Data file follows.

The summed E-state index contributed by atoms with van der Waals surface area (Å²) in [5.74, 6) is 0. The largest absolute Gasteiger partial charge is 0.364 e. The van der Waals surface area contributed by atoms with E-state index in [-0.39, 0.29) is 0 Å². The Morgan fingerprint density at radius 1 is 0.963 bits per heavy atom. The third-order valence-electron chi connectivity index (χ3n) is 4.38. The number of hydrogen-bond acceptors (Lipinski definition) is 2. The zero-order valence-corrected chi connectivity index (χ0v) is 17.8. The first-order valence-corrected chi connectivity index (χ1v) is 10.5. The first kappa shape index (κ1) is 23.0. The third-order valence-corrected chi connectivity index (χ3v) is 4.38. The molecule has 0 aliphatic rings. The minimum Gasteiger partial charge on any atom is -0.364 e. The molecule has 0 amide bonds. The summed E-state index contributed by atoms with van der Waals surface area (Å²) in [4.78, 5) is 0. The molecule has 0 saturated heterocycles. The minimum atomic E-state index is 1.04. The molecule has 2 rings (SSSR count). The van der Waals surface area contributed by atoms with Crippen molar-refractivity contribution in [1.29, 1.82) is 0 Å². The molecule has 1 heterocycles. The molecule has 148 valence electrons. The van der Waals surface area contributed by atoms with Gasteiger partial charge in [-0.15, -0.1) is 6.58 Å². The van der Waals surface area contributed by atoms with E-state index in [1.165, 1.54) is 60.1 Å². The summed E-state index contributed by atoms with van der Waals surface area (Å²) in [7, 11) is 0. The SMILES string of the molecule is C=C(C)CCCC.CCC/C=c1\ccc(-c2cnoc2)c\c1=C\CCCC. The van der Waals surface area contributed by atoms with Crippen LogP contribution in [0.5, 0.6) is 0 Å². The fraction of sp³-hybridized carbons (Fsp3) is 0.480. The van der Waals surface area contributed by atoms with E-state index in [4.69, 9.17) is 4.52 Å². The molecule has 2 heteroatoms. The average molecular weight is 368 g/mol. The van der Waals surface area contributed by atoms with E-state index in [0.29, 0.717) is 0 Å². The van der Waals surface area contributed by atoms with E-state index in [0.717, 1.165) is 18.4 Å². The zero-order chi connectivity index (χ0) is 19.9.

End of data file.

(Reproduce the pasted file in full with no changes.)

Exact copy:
The summed E-state index contributed by atoms with van der Waals surface area (Å²) in [5.74, 6) is 0. The largest absolute Gasteiger partial charge is 0.364 e. The van der Waals surface area contributed by atoms with E-state index in [-0.39, 0.29) is 0 Å². The Morgan fingerprint density at radius 1 is 0.963 bits per heavy atom. The third-order valence-electron chi connectivity index (χ3n) is 4.38. The number of hydrogen-bond acceptors (Lipinski definition) is 2. The zero-order valence-corrected chi connectivity index (χ0v) is 17.8. The first-order valence-corrected chi connectivity index (χ1v) is 10.5. The first kappa shape index (κ1) is 23.0. The third-order valence-corrected chi connectivity index (χ3v) is 4.38. The molecule has 0 aliphatic rings. The minimum Gasteiger partial charge on any atom is -0.364 e. The molecule has 0 amide bonds. The summed E-state index contributed by atoms with van der Waals surface area (Å²) in [4.78, 5) is 0. The molecule has 0 saturated heterocycles. The minimum atomic E-state index is 1.04. The molecule has 2 rings (SSSR count). The van der Waals surface area contributed by atoms with Crippen molar-refractivity contribution in [1.29, 1.82) is 0 Å². The molecule has 1 heterocycles. The molecule has 148 valence electrons. The van der Waals surface area contributed by atoms with Gasteiger partial charge in [-0.15, -0.1) is 6.58 Å². The van der Waals surface area contributed by atoms with E-state index in [1.165, 1.54) is 60.1 Å². The summed E-state index contributed by atoms with van der Waals surface area (Å²) in [7, 11) is 0. The SMILES string of the molecule is C=C(C)CCCC.CCC/C=c1\ccc(-c2cnoc2)c\c1=C\CCCC. The van der Waals surface area contributed by atoms with Crippen LogP contribution in [0.5, 0.6) is 0 Å². The fraction of sp³-hybridized carbons (Fsp3) is 0.480. The van der Waals surface area contributed by atoms with E-state index in [4.69, 9.17) is 4.52 Å². The molecule has 2 heteroatoms. The average molecular weight is 368 g/mol. The van der Waals surface area contributed by atoms with E-state index in [0.29, 0.717) is 0 Å². The van der Waals surface area contributed by atoms with E-state index in [0.717, 1.165) is 18.4 Å². The zero-order chi connectivity index (χ0) is 19.9.